The collapse of Silicon Valley Bank on Friday, March 10, threatened to leave many startups in a perilous financial position. But few had more at stake than Circle Internet Financial Ltd., the venture-capital-backed crypto company whose role in the digital ecosystem was as an issuer of the most trusted stablecoin, USD Coin, or USDC.
Stablecoins are akin to poker chips that can be used to buy and sell crypto. Because they were originally 100 percent backed by dollar equivalents like Treasury bills, they could trade at parity with the dollar. The problem for Circle: $3.3 billion of its cash reserves were stuck in an account at SVB, which had just been seized by the Federal Deposit Insurance Corp. The lack of cash led USDC to lose its peg to the dollar, and by the next morning — a Saturday — it traded as low as 87 cents.
Circle’s banking problems didn’t start or end with SVB. The stablecoin issuer also had previously banked at California-based Silvergate Bank and New York-based Signature Bank — two banks whose internal blockchain trading networks had facilitated the crypto boom. Both banks are now gone, as are their trading networks. A significant portion of the assets of Signature, also seized by the FDIC, was bought by New York Community Bank, but its remaining $4 billion in crypto assets were not part of the deal. Silvergate is winding down operations, and it and Signature are under investigation by the U.S. Department of Justice and other authorities, suspected of facilitating money laundering amid a lack of proper oversight.
The demise of these three banks cut off the crypto world’s predominant access to the U.S. banking system, leaving investors shaken. Almost immediately, Bitcoin slipped below the $20,000 floor it had established after falling over the past year following a cascade of debacles: the demise of stablecoin issuer Terraform Labs, the liquidation of crypto hedge fund Three Arrows Capital, the high-profile bankruptcies of Voyager Digital and Celsius Network, and finally the ignominious end to Sam Bankman-Fried’s allegedly fraudulent FTX crypto empire.
But despite all these headwinds, something strange happened. Bitcoin began to rally. It’s now up 35 percent since the SVB collapse, and the crypto faithful say it’s just more proof that the lack of trust in government institutions that led to Bitcoin’s birth following the 2008 financial crisis is alive and well.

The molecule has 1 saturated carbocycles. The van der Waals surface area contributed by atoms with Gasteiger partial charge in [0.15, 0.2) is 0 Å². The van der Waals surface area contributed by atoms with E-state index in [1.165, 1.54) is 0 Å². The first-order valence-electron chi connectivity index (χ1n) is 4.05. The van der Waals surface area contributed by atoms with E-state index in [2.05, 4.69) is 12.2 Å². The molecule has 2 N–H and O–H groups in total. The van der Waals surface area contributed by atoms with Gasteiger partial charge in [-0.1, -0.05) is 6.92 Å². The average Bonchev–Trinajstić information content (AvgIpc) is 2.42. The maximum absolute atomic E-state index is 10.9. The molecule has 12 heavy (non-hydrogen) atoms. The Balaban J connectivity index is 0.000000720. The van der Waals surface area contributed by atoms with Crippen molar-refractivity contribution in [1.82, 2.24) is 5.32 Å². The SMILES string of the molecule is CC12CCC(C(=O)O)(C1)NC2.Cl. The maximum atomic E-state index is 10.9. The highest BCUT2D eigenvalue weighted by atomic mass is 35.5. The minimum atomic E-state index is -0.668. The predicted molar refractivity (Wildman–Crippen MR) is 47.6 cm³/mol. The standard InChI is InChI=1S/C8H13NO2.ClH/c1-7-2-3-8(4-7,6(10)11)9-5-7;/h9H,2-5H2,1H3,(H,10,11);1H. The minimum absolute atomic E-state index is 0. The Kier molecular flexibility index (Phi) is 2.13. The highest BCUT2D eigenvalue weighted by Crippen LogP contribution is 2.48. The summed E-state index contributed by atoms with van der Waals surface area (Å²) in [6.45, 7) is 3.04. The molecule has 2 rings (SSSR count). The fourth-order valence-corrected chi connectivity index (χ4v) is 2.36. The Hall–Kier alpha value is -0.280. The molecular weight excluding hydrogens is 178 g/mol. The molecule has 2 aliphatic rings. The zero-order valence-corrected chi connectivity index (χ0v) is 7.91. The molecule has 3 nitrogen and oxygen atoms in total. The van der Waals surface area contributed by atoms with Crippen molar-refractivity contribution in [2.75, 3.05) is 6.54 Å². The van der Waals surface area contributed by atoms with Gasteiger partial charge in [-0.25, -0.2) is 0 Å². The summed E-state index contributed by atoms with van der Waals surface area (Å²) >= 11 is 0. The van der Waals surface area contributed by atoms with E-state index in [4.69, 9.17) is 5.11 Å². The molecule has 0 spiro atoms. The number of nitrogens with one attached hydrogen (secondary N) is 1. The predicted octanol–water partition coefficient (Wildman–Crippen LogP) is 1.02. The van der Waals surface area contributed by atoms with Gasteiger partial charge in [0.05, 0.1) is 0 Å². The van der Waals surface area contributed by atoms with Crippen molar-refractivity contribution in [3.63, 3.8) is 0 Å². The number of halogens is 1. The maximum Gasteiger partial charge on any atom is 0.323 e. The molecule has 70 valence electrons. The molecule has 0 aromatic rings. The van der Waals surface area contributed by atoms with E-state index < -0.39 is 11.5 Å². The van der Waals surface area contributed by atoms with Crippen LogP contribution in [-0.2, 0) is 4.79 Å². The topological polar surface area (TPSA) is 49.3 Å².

“Bitcoin is a report card on monetary policy and financial stability. In other words, it was built for these times,” Mike Novogratz, CEO of crypto firm Galaxy Digital and one of crypto’s most influential boosters, tweeted on March 23. “On a risk-adjusted basis, [Bitcoin] is the best-performing asset of the year, outpacing growth stocks, banks, and major stock benchmarks.” (Bitcoin is still down more than 50 percent from its peak in November 2021.)
Novogratz later called the banking crisis “an adrenaline shot” for crypto.
That crisis clearly has been a boost to the Bitcoin bulls. “The story right now is banks are in trouble,” explains Molly White, a fellow at the Harvard Library Innovation Lab who is researching cryptocurrencies and the blockchain. Other U.S. banks have been looking vulnerable, as have European banks following the Swiss-government-backed rescue of Credit Suisse by UBS. For the Bitcoin “maximalists” — those who White says believe the banking system is near collapse and hyperinflation is coming — “the way to protect yourself is by buying Bitcoin; taking your savings account, withdrawing that cash, using it to buy Bitcoin, and that will protect you.” It is the same narrative that propelled Bitcoin in the first place — despite there being no evidence to support it, she says.
In fact, much of the evidence points to something more nefarious. “It’s pretty much uncontroversial that some crypto trading is manipulated,” says White, who was named one of crypto’s most influential people by CoinDesk in 2022. “The question really is just how much.”
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